Question about the definite integral $\int_0^1 \sqrt{\frac{4}{5}-x^2}{\rm d}x$

I was doing an exercise and during this exercise I had to solve the definite integral in order to calculate an area. The area was of $A=\{(x,z):x,z \geq 0, x+\frac{1}{2}z \leq 1, x^{2}+z^{2} \geq \frac{4}{5}\}$ The area is a triangle cutted by 1/4 of a circle,so the area i easy to evaluate and is $1-\frac{\pi}{5}$. I tried doing $\int_0^1dx\int_\sqrt{\frac{4}{5}-x^2}^{-2(x-1)}dz$

But I had problem with this piece:

$$-\int_0^1 \sqrt{\frac{4}{5}-x^2}{\rm d}x$$

I solved the indefinite integral by putting $x=\frac{2}{\sqrt{5}}\sin(t)$.

But now the problem is that the integration's extrems are in $\mathbb C$ and no more in $\mathbb R$.

I noticed that (but i don't no why) solving now the integral in $\mathbb C$ and than taking the real part of the result make me solve the integral. My question is: there is a way to solve this integral in $\mathbb R$? And why the way I adopted to solve the integral worked?

• what do you mean by 'it worked'? did you end up having to compute arcsin for a value greater than 1? I guess you mean you plugged complex number limits in though – Cato May 19 '17 at 10:56
• Can an area problem really give you something involving the square root of negative values? When $x$ is close to $1$, you have $4/5 - x^2 < 0$. – GEdgar May 19 '17 at 10:59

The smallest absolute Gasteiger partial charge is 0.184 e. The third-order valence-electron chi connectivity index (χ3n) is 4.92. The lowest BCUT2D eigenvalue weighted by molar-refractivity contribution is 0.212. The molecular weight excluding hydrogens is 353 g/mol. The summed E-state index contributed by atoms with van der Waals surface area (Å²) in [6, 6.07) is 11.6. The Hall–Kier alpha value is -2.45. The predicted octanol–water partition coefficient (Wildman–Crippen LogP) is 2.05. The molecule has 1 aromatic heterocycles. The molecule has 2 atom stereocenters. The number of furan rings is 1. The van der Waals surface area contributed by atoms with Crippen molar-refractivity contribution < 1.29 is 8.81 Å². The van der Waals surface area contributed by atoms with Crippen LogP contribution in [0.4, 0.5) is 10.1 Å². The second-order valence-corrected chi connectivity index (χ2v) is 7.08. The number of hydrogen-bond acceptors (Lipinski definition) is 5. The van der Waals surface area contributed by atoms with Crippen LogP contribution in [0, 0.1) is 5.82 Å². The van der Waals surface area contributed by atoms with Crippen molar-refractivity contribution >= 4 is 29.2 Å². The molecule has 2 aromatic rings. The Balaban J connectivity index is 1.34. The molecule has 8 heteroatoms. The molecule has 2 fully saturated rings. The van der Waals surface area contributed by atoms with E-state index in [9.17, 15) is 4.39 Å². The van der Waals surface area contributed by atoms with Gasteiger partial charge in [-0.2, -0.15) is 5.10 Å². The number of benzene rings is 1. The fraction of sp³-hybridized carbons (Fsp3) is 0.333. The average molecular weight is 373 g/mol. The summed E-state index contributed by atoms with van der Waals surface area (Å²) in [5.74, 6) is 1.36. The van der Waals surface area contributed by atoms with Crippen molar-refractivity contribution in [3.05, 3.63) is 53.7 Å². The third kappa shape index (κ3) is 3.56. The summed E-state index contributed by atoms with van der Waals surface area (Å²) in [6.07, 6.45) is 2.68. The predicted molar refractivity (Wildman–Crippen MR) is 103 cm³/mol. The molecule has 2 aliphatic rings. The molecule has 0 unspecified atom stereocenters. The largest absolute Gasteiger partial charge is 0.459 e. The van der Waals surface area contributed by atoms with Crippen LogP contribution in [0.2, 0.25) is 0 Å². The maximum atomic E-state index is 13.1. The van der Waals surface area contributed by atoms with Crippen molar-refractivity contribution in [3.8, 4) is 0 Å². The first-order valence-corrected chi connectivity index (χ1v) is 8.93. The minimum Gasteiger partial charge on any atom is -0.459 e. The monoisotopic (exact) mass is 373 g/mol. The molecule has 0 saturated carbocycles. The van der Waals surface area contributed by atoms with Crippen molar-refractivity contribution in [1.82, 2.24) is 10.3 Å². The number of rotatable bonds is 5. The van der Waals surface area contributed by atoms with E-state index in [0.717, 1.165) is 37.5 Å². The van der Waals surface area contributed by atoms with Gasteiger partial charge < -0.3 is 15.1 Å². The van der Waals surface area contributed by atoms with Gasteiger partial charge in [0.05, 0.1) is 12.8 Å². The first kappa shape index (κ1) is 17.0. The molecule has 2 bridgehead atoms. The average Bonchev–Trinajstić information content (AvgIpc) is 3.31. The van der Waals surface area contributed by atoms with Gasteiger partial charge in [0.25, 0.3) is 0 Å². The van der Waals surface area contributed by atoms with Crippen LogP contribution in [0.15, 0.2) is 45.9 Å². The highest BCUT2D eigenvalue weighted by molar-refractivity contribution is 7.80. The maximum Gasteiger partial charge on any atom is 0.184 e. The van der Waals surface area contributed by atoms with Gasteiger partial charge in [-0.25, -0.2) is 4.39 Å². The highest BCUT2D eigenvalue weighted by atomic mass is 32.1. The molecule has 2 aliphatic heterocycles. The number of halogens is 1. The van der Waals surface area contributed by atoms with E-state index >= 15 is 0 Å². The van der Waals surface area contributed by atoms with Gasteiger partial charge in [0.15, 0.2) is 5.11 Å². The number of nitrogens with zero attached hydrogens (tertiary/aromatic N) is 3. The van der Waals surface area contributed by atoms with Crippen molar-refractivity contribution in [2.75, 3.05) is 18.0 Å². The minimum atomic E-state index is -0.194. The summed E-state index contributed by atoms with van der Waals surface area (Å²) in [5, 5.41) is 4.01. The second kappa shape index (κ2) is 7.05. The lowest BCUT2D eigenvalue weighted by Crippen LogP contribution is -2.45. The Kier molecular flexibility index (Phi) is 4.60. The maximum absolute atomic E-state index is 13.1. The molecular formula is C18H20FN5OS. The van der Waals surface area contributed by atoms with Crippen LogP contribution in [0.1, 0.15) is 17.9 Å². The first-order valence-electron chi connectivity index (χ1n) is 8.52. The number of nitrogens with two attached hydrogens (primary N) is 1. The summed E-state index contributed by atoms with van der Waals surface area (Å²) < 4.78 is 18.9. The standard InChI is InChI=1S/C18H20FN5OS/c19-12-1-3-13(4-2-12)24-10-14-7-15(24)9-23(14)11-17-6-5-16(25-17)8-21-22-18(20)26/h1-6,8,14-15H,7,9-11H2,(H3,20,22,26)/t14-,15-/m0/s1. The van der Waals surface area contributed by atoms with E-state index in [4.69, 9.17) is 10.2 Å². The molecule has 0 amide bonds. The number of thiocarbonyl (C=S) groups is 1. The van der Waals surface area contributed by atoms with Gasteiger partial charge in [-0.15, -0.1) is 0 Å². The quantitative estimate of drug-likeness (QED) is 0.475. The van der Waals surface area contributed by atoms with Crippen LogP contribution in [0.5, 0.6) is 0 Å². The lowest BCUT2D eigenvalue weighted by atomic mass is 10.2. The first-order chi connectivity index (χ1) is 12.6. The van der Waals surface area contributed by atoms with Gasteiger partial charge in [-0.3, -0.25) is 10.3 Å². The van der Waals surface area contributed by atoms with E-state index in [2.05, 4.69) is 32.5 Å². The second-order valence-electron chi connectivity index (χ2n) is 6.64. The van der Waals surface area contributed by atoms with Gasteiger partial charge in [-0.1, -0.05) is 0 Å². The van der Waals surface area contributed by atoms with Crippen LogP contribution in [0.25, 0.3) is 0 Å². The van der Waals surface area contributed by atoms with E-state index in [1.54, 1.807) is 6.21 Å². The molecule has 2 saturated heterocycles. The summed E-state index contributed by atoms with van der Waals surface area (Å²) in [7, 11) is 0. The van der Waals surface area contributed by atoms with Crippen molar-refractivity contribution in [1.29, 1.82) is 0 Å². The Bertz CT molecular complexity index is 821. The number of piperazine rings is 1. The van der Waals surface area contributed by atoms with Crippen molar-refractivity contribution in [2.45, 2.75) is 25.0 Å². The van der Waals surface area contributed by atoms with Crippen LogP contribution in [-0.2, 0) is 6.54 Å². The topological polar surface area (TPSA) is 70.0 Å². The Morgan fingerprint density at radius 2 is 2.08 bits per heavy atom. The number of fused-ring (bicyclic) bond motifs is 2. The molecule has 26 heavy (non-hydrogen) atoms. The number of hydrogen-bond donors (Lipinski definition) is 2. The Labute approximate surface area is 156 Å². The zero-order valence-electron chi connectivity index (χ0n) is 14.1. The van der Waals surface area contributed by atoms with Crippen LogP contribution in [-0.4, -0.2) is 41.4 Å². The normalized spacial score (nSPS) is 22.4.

• @Cato yes, and then I took only the real part of the result – Tarlo_x May 19 '17 at 12:04
• @GEdgar I said it was only a piece of the integral, taking the real part of the piece above results -1/5pi. But the other piece gieve me 1. So the result was positive – Tarlo_x May 19 '17 at 12:07
• The integral you have put up does not represent the area you want to compute. For example the area of the upper part in the $(x,z)$ plane can be written $\int_0^{x_{\rm max}}{\rm d}x \int_{\sqrt{4/5 - x^2}}^{2-2x}{\rm d}y$ where $x_{\rm max} = 4/5$ is the point where the line and the circle intersect. Likewise the area of the lower right part is $\int_0^{y_{\rm max}}{\rm d}y \int_{\sqrt{4/5-y^2}}^{1-y/2}{\rm d}x$ where $y_{\rm max} = 2/5$. Draw a sketch to see why. – Winther May 19 '17 at 14:35

If you use the substitution $x = \frac{2}{\sqrt{5}}\sin t$, then $$t = \sin^{-1}\left(\frac{\sqrt{5}}{2}x\right).$$ Now, for $x = 1$ we have $t = \sin^{-1}\left(\frac{\sqrt{5}}{2}\right)$ which is not defined on $\mathbb{R}$